UBS completes acquisition of Credit Suisse in deal to stem global financial turmoil

BERLIN (AP) — UBS said on Monday it had completed its takeover of embattled rival Credit Suisse, nearly three months after the Swiss government rushed to strike a bailout deal to combine the country’s two biggest banks. in order to preserve Switzerland’s reputation as a global bank. center and quell market turbulence.

According to a statement from the bank, “UBS today completed the acquisition of Credit Suisse, achieving an important milestone.”

UBS had said last week that it expected to complete the acquisition worth 3 billion Swiss francs ($3.3 billion) as early as Monday – which will be the last trading day for Credit Suisse shares on the stock market. Swiss stock exchange. Credit Suisse will also no longer be listed on the New York Stock Exchange.

It’s a pivotal moment for the two Zurich-based rivals, whose combination has raised concerns over thousands of expected job losses, drawn blame and lawsuits over the terms of the deal, and sparked fears about the impact of creating a Swiss megabank that would be too big to fail.

“This is a very important moment – not just for UBS, (but) for Switzerland as a financial center and for Switzerland as a country,” UBS CEO Sergio Ermotti said on Friday. “So we feel responsible, but we are fully motivated.”

Ermotti, who returned to UBS to push through the deal, acknowledged that “the coming months will definitely be bumpy,” but said the bank was “very focused on getting it right.”

The Swiss government orchestrated the bailout of Credit Suisse over a weekend in March after the lender’s shares plunged and customers quickly withdrew their money, fearing its collapse could further disrupt global financial markets in the wake of the failure of two American banks.

“I am delighted that we have successfully completed this crucial transaction in less than three months, bringing together two global systemically important banks for the first time,” UBS Chairman Colm Kelleher said in a statement released Monday. “We are now a global Swiss company and together we are stronger.”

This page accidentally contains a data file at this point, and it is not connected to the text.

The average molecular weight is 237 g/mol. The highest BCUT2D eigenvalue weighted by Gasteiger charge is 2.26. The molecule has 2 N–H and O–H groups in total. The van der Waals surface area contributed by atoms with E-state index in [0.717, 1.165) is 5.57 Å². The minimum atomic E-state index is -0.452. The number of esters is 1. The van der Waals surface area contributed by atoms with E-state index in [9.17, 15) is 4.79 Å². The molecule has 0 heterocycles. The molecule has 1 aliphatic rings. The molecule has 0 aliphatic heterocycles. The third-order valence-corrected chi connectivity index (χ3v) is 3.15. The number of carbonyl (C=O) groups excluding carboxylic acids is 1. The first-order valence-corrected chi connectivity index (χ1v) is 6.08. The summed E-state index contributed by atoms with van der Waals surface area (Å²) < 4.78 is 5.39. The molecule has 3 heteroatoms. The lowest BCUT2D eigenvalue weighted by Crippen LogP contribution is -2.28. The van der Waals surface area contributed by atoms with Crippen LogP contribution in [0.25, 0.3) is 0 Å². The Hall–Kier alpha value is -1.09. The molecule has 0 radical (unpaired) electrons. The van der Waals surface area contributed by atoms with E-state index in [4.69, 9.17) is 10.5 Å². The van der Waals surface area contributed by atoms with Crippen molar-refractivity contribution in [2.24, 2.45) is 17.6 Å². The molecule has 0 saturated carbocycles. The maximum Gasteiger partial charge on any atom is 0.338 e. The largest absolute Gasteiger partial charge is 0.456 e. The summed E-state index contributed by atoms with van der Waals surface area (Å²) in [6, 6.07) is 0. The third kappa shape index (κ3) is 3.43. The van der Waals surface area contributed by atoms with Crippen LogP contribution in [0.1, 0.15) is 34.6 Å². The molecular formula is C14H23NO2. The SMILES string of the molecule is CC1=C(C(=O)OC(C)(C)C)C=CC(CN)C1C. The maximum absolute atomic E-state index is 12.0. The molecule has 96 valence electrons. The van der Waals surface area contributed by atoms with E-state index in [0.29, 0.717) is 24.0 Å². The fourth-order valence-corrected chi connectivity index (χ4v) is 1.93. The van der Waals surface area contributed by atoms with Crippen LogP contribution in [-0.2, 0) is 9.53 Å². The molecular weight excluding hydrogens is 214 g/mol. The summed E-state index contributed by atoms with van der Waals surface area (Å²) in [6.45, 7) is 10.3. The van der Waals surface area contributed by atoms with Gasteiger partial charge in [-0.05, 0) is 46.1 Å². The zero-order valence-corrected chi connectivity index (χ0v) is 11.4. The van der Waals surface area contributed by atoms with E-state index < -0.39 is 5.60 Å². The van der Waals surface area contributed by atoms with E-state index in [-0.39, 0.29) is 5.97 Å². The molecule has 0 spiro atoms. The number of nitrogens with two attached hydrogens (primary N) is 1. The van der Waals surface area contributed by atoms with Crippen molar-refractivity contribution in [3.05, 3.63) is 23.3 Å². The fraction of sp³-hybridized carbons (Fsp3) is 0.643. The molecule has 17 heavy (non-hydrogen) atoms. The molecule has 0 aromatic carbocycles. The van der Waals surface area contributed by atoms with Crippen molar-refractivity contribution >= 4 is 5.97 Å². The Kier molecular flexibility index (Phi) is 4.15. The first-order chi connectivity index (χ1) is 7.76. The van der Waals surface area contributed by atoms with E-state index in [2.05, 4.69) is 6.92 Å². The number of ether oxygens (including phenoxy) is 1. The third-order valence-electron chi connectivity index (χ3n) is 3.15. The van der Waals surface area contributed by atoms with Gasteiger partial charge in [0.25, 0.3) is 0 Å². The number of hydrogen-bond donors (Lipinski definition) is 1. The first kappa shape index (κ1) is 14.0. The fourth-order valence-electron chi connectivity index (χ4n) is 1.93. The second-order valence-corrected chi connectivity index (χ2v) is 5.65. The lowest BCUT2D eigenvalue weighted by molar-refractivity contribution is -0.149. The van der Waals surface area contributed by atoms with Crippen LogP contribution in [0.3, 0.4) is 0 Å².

Ermotti said “we will present our clients with an enhanced global offering, wider geographic reach and access to even greater expertise.”

UBS Group AG will manage two separate parent banks, UBS and Credit Suisse, each retaining its own branches and clients.

The 167-year-old Credit Suisse has had a series of scandals over the years that have touched the heart of its business, from bad bets on hedge funds to a failure to prevent money laundering by a Bulgarian cocaine ring and charges he did not report. secret offshore accounts that wealthy Americans used to avoid paying US taxes.

UBS will inherit the ongoing cases against Credit Suisse and the resulting financial repercussions, including a recent ruling in Singapore that Credit Suisse owes former Georgian Prime Minister Bidzina Ivanishvili hundreds of millions of dollars for failing to protecting the billionaire’s money in a trust stolen by a director.

Credit Suisse is appealing this and a similar case in Bermuda, where Ivanishvili claims a bank subsidiary failed to prevent the “fraudulent mismanagement” of its assets in two life insurance policies. .

The Swiss government has agreed to provide UBS with 9 billion Swiss francs (nearly $10 billion) in guarantees to cover any losses it may suffer from the takeover after UBS covered any hit until to 5 billion francs (5.5 billion dollars).

This emergency rescue plan faces a political setback ahead of the October legislative elections. Switzerland’s lower house reprimanded him in a token vote, and lawmakers approved the establishment of an investigation into the deal and the events leading up to it. The Swiss Attorney General’s office has already opened an investigation.

Credit Suisse investors have also sued the country’s financial regulators after the cancellation of about 16 billion Swiss francs ($17.7 billion) of junk bonds.

The US Federal Reserve, the executive branch of the European Union and others around the world approved the takeover. Credit Suisse was listed as one of the 30 globally important banks because its collapse posed a broader risk to the financial system.


Bonnell reported from London.

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